Decision: At the final decision, we see lower volume keywords and high relevance for you to show in these searches. These are searches people are doing right before they buy or hire you  and are checking off all their boxes before purchasing.

  • “your widget reviews”
  • “your widget upgrade service”
  • “your widget service team”

Answering these questions from your customer’s perspective helps you understand which topics are most helpful in each stage of their journey. The goal is to improve your content’s discoverability when they are looking for answers and your organization’s availability when they are specifically looking for you.

Finally, we use tools like Moz to execute competitive SEO audits or Google Trends to dig deeper, refine, expand, and finalize our big list of user search questions.

Testing searches in Google can help you see the explore the progression of user search intent.
The “People also ask” results can help add to your search question list.

Focus Content Strategy on Users

Once you have mapped your list of user search questions to specific sales funnel stages, brainstorm content topics that answer those questions. Your content topics should match searcher needs while also showcasing your business strengths. This exercise is really the foundation of good content strategy.

Your list of content topics should:

  • Meet users’ search intent for qualified prospects
  • Improve your business goals through lead generation
  • Prove desirable and easy for partners to amplify
  • Align with other marketing messages and campaigns for cross-promotional opportunities

Identify content topics and prioritize which will have the most business impact. If you find a topic needs several posts to accomplish your goals, think of this as a ‘content cluster’ that includes the primary or ‘pillar’ topic and relevant topics that support it. For example, pillar topic SEO strategy might be supported by posts about keyword research, link-building, and so on. These clusters should all have the same conversion goal and support pages should link to pillar pages.

Once your topic list is complete, specific content opportunities should present themselves. Does your site have obvious information gaps? Do you need to flesh out current services pages to make them more discoverable? Does an important topic in your list have a lot of outdated site content?

Finally, put this list of content in priority order and get ready to write!

Publishing and Promoting Content

As you develop content, make sure to review what’s already ranking for your search questions and identified keywords, then work to improve your posts to better answer user questions. This can be challenging, but if done well can increase organic traffic, and, eventually, qualified leads.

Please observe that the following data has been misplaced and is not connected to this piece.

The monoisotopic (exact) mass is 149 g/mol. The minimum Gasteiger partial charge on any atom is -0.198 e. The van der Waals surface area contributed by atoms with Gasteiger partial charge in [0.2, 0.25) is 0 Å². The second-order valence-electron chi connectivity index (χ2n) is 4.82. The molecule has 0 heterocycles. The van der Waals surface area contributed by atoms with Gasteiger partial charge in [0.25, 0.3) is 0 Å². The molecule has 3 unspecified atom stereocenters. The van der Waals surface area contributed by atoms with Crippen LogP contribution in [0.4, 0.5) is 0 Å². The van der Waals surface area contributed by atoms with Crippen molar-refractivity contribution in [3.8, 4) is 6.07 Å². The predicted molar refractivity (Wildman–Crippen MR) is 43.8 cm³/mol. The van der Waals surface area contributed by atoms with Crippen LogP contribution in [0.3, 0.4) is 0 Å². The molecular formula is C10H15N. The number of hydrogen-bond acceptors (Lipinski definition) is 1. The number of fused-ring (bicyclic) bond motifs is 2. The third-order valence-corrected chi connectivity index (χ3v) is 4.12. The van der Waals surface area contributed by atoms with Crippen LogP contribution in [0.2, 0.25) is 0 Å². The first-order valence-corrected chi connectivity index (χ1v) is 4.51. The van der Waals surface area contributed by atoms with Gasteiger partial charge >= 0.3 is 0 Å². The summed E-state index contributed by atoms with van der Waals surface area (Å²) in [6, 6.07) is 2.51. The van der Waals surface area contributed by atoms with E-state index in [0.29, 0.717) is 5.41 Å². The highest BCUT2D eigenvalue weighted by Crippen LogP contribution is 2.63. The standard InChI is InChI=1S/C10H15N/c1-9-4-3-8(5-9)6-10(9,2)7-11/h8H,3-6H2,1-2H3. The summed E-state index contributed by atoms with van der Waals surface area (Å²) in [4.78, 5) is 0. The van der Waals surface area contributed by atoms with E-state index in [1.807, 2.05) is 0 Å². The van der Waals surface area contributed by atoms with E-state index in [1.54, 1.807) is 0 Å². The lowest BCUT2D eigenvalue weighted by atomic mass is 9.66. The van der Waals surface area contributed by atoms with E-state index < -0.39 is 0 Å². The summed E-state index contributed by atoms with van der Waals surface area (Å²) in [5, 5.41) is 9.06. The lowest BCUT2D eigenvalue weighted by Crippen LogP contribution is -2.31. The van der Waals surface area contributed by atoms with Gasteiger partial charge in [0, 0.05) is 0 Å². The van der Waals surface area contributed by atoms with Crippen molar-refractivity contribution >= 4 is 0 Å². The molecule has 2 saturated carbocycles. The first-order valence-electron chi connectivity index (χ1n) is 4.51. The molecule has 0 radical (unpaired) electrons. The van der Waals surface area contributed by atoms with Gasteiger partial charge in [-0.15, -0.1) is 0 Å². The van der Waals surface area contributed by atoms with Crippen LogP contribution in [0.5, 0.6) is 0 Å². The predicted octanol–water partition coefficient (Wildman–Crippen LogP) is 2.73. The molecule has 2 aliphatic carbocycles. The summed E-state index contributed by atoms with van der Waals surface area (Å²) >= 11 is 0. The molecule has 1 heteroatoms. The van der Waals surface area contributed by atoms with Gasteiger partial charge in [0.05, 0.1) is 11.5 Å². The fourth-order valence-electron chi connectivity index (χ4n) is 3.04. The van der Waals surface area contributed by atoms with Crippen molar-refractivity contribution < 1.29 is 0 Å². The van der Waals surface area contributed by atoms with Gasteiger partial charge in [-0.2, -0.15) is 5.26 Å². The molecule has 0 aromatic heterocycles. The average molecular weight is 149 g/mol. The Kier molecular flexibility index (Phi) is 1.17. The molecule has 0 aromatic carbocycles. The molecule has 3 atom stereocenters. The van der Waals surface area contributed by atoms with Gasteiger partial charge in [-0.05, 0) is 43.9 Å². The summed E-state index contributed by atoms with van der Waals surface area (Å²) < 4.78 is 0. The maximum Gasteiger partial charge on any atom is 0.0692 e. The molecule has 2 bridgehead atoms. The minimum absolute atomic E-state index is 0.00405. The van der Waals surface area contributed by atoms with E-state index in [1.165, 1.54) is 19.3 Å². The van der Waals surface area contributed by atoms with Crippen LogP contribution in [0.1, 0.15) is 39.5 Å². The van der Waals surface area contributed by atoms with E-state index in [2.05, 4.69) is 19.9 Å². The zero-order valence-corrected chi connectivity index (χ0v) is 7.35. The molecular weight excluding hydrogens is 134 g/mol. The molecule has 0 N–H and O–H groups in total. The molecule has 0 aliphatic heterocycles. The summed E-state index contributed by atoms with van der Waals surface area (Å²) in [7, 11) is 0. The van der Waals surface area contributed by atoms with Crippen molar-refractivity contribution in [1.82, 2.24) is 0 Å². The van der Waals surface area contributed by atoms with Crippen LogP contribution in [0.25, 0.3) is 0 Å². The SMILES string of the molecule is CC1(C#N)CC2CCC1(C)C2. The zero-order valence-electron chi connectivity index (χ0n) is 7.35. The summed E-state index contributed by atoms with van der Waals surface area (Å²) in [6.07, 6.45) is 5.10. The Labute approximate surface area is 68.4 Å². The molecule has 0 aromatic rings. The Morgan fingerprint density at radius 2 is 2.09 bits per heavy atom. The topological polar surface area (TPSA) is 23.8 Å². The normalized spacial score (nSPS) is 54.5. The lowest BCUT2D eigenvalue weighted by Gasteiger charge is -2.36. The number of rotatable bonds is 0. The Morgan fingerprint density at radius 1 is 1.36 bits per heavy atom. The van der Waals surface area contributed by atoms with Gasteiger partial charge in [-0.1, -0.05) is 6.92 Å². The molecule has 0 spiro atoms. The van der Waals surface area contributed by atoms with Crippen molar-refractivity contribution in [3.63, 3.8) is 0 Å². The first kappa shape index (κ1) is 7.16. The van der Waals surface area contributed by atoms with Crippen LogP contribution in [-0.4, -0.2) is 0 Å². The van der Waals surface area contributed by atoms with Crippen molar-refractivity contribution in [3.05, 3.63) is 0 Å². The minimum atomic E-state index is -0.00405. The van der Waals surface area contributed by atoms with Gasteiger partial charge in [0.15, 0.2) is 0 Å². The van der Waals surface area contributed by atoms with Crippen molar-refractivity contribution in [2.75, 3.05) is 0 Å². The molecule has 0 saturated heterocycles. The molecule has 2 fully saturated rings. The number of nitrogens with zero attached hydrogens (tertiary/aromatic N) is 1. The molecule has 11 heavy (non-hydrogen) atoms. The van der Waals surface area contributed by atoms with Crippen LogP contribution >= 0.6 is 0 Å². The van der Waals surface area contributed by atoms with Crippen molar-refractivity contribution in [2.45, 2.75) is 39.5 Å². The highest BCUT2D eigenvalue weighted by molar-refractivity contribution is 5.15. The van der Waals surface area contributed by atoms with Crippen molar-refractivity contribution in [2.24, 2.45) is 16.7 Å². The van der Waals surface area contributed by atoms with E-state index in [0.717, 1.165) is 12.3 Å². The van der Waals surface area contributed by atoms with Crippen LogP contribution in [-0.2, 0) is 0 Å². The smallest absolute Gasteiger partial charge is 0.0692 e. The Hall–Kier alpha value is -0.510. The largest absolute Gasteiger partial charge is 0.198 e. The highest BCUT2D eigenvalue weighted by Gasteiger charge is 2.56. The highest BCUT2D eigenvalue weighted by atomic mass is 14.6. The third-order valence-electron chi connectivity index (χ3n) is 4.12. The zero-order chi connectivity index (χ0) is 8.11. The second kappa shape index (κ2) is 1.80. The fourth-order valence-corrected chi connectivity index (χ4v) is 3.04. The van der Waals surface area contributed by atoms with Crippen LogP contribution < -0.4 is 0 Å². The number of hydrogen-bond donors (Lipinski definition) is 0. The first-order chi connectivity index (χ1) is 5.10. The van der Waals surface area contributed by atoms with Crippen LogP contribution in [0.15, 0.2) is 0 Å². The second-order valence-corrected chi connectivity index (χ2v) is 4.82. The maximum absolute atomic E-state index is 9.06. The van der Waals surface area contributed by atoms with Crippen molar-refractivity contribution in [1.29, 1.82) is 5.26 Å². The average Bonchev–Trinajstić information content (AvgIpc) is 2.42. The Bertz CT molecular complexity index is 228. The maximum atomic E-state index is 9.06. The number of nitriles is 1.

As you publish new content, promote it with key partners, influencers, and through digital channels where your target audience interacts. Is there anyone willing to be featured in your content who might also help you promote it or link to it? Would your best customers share your content on their social platforms? Are there opportunities to write guest posts for well-known publications that showcase the content on your own site? Can an industry or trade association help you amplify a specific message?

Be sure to track each piece’s performance against your goals. We use a variety of tools to review organic traffic, which keywords bring people to a site, search engine click-through rates, landing page performance, and so on. The more your content is promoted, viewed, shared, and linked to, the more often it signals search engines that the content is valuable. This helps improve rankings over time.

Conversions > SEO

It’s a lot of work to get to the point where you have content published and promoted, so how can you tell if these efforts actually work toward your business goals? All the traffic in the world doesn’t mean anything if your pages don’t convert. 

We want to know if site visitors become customers and how often. Whether this means signing up for a newsletter, requesting more information, volunteering for an event, downloading a document, buying a product, making a donation, or scheduling an intro call, good conversion rates are critical to ensure that your sales funnel remains flush with opportunities. We use this data to recommend further content improvements or additional optimization opportunities. 

This is why we always tie SEO tracking to conversion metrics. Are the right people coming to your site through organic searches and do those people convert? If yes, you should also see an increase in qualified leads.

Over the past year, one client saw more than 40% of site traffic come in organically with a conversion rate of 25%.

Good SEO = Content Strategy + User Intent

The key to successful SEO that generates leads or sales is developing a content strategy that answers prospects’ questions. This is the best way to increase qualified traffic and conversion rates. It takes hard work, time, and a mix of the things mentioned in this post to see your efforts pay off. For more information about our SEO services, you can read our case study about our work with DePaul University or contact us today.